Internships will expose University of Delaware sophomore Courtney Wing to a range of work environments. During those internships, she’ll learn what to look for in her first job as a dietitian. She’ll succeed if her employers recognize her specific contributions and put her passions to work. It’s a two-way street—she learned that at age 15, when she was hired to straighten racks at the Bridal & Tuxedo Shoppe in Newark. Wing loved helping clients. The owners soon took note, then trained and promoted her to bridal consultant. “They put a lot of trust in me and took a chance,” Wing says, “and that felt great.”
Wing is typical of her peers in putting a premium on environments that nurture growth and development, according to the 2013 ConnectEDU’s Best Places to Work for Recent Grads. Lucky for Wing and her cohort, 96 percent of companies on the list include growth and development opportunities in their recruitment and retention strategy.
The growth opportunities at a software leader like SAP America attracts all kinds of people, and makes it a great place for young employees at the beginning of their careers, says Patricia Pettinati, its human resources director. Being at the forefront means working at a fast pace, she says, so SAP looks for people who can figure things out on the fly and adapt to change easily. The younger generation especially likes that environment. The company does a lot to attract them, from targeted branding to attractive electronic employee networking. Its workplace processes like “coffee corners” allows senior leadership to hear ideas from employees in casual settings. Leaders wisely capture fresh ideas and ignite young staffers’ ambitions and energy.
The biggest thing SAP can do, Pettinati says, is listen, understand and facilitate success: “They have no fear. They want to roll up their sleeves and jump in. They want to learn. They want a voice. They want recognition.”
John Gardener agrees. And the 25-year old has a great story to illustrate that at W.L. Gore & Associates. When he was new to the company, he was involved in testing a product application. He was successful and liked it well enough. But he wanted to get into the creative side of the business and told his sponsor. Within months, she came back with an invitation to join an early prototyping project. “It was exactly what I asked for and they made it happen,” says Gardener.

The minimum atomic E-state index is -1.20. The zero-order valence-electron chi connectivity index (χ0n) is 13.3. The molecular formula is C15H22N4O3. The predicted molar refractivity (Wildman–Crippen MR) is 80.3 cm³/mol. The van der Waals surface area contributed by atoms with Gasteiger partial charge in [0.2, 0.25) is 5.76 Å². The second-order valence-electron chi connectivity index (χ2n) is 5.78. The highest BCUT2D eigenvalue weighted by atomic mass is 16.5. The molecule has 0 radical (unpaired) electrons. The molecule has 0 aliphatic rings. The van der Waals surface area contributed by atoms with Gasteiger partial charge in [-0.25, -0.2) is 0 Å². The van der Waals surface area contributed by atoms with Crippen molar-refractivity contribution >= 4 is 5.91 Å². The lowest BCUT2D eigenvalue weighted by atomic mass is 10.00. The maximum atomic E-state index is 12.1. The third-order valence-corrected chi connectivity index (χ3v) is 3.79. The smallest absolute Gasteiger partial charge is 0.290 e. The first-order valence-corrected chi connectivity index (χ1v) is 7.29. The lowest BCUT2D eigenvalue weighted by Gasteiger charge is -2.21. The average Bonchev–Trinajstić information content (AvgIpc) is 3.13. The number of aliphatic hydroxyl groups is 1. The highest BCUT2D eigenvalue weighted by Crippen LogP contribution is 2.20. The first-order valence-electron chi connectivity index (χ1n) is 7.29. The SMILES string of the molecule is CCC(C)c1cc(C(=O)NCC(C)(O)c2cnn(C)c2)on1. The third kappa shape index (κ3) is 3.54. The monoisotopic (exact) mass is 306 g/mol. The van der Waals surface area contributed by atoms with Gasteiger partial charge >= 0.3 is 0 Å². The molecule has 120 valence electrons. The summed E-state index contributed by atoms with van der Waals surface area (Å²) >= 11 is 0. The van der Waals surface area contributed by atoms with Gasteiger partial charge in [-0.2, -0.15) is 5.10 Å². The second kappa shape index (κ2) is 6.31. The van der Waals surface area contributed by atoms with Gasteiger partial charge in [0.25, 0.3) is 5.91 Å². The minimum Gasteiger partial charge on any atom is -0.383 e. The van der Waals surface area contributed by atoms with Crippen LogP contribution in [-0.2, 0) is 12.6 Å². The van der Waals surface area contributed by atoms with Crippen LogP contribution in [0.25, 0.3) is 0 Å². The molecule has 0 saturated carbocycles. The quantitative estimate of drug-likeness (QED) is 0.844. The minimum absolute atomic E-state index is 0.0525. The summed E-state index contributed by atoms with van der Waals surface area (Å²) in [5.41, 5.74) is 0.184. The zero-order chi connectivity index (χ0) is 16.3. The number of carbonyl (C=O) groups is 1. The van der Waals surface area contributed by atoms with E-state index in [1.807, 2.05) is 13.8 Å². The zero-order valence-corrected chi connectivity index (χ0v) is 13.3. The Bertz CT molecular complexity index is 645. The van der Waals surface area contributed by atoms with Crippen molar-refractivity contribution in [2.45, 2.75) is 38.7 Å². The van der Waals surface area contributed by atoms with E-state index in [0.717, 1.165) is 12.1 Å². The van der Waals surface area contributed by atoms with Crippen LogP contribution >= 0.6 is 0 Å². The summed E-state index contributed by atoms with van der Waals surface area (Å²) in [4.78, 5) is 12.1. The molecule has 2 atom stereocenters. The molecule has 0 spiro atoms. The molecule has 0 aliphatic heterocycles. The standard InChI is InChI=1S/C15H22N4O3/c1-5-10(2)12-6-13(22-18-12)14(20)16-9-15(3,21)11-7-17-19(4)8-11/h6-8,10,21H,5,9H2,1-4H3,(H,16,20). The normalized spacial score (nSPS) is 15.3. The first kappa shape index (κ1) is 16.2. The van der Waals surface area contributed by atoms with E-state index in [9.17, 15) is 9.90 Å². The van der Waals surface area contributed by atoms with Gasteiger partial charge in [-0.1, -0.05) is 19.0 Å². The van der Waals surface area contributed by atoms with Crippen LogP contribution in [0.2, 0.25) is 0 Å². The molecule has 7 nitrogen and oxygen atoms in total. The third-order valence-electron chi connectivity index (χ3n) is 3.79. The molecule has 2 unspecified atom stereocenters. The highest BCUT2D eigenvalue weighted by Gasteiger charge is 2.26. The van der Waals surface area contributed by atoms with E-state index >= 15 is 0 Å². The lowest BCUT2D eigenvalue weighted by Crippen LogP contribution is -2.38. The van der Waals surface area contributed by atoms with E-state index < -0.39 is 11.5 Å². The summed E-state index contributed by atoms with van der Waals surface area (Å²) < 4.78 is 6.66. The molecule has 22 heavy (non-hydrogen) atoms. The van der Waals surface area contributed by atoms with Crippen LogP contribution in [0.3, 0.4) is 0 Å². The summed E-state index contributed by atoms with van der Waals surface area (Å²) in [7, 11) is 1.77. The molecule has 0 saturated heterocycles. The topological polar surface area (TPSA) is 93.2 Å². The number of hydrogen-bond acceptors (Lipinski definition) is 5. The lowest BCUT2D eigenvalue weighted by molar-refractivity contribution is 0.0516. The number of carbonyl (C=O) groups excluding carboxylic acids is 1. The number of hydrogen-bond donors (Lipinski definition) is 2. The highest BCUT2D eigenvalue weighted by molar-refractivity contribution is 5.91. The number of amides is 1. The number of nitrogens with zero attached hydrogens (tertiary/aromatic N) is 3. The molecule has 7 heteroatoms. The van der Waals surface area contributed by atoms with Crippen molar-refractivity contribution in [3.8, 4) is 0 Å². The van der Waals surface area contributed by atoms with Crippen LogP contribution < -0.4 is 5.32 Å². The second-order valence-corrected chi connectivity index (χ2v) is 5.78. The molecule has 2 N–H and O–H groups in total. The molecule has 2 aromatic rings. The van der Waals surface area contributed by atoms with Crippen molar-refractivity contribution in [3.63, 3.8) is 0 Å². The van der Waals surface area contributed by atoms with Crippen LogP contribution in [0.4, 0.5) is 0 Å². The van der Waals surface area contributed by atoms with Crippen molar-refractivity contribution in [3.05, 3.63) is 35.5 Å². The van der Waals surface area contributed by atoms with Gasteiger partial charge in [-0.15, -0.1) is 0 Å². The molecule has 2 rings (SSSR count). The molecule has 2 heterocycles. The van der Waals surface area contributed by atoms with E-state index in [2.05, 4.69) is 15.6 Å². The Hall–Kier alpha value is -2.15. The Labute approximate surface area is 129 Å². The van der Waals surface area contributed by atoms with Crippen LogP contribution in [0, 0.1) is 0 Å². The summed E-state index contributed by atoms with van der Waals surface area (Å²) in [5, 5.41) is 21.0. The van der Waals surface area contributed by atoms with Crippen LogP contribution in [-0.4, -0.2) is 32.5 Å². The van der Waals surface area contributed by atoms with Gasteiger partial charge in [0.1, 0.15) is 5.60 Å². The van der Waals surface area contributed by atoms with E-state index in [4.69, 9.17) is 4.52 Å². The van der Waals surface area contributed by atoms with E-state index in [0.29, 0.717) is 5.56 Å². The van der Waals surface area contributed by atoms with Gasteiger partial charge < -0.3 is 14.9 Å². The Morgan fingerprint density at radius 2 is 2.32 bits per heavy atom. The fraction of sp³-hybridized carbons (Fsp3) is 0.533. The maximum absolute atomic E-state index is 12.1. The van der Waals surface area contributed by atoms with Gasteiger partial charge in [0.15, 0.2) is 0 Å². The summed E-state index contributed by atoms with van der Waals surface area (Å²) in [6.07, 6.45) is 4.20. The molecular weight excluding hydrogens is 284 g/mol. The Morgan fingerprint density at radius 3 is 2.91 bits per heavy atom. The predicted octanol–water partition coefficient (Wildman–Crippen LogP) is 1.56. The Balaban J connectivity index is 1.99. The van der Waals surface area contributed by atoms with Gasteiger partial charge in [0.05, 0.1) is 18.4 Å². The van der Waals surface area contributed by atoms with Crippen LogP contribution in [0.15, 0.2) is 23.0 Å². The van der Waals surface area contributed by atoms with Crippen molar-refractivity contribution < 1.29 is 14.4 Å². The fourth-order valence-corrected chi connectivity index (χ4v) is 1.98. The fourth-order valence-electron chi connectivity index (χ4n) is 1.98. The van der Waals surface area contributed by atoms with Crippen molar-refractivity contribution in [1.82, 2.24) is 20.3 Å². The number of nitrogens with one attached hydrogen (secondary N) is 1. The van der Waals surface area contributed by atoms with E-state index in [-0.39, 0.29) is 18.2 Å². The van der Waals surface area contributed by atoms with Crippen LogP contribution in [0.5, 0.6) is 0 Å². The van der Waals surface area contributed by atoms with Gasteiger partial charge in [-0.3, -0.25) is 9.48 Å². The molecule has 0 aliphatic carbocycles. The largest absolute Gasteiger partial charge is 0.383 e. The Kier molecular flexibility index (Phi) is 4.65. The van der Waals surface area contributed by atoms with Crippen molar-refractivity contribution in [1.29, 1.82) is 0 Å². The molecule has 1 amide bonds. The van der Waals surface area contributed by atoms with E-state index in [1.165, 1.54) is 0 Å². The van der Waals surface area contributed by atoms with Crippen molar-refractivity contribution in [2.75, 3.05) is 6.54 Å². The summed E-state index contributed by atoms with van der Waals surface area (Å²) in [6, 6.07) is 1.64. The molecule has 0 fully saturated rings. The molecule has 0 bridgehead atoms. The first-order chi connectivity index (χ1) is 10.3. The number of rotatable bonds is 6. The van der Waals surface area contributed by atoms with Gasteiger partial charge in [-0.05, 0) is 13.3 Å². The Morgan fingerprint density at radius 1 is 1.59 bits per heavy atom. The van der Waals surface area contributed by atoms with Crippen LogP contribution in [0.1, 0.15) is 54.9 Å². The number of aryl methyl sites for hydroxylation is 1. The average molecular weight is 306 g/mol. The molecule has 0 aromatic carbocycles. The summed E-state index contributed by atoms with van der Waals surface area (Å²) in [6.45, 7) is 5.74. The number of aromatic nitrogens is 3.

Great places to work, like Gore, which perennially makes it onto CNN Money’s Top 100 Places to Work, spend a lot of time perfecting their hiring process to recruit the best candidates. Managers know what they’re looking for, says Mary Tilley, global leader of human resources. “We look for people who are flexible—not concerned with titles—are self-motivated, and get the job done.”
There are several great companies for recent grads to consider in Delaware, according to ConnectEDU’s top 25 list. Allstate values diversity and wellness, and offers development and well-being programs. It also boasts a culture that encourages all employees to bring their “whole selves” to work. Accenture provides a dynamic, supportive environment for young employees to develop professionally and in their personal lives, and is committed to creating a more sustainable world both socially and environmentally. AT&T focuses on equipping employees to be successful, with instructor-led classes, self-paced e-learning, and web conferences. Capital One Financial Corp. has competitive compensation and benefits packages, paid time off, and career development and training. Verizon Communications Inc. offers flexible work arrangements and a “portfolio of total rewards,” including a “best-in-class” 401(k), tuition assistance, maternity leave and an employee discount program.
So what can millennials do to improve their chances of scoring a position in a great workplace? Start with the obvious: Embrace networking and get relevant experience through internships. Become a volunteer. Join campus clubs, says Robin Marks, associate director at the University of Delaware’s Career Services Office.
But the first step is to know yourself. Finding a great place to work is ultimately about the right fit. That’s why UD’s career counseling starts with taking an honest look at a student’s interests, skills, personality and values, then comparing them to the jobs he or she is interested in.
“If you target a career with a rigorous schedule but you really value work-life balance, you have to choose which is more important,” says Marks.
Don’t miss any opportunity to learn, says Milbrey Hendrix, a grad student in Boston who grew up in Greenville. “A lot of college students view their part-time jobs as little more than a way to earn a few bucks,” she says—at least that’s how she saw it when she first became a bartender. But Hendrix soon concluded that she was learning skills that would help her in her future career as a nurse practitioner—and in life.
May agrees. “Looking back,” he says, “there were managers I thought were talking down to me. Now I see they were trying to teach me something.”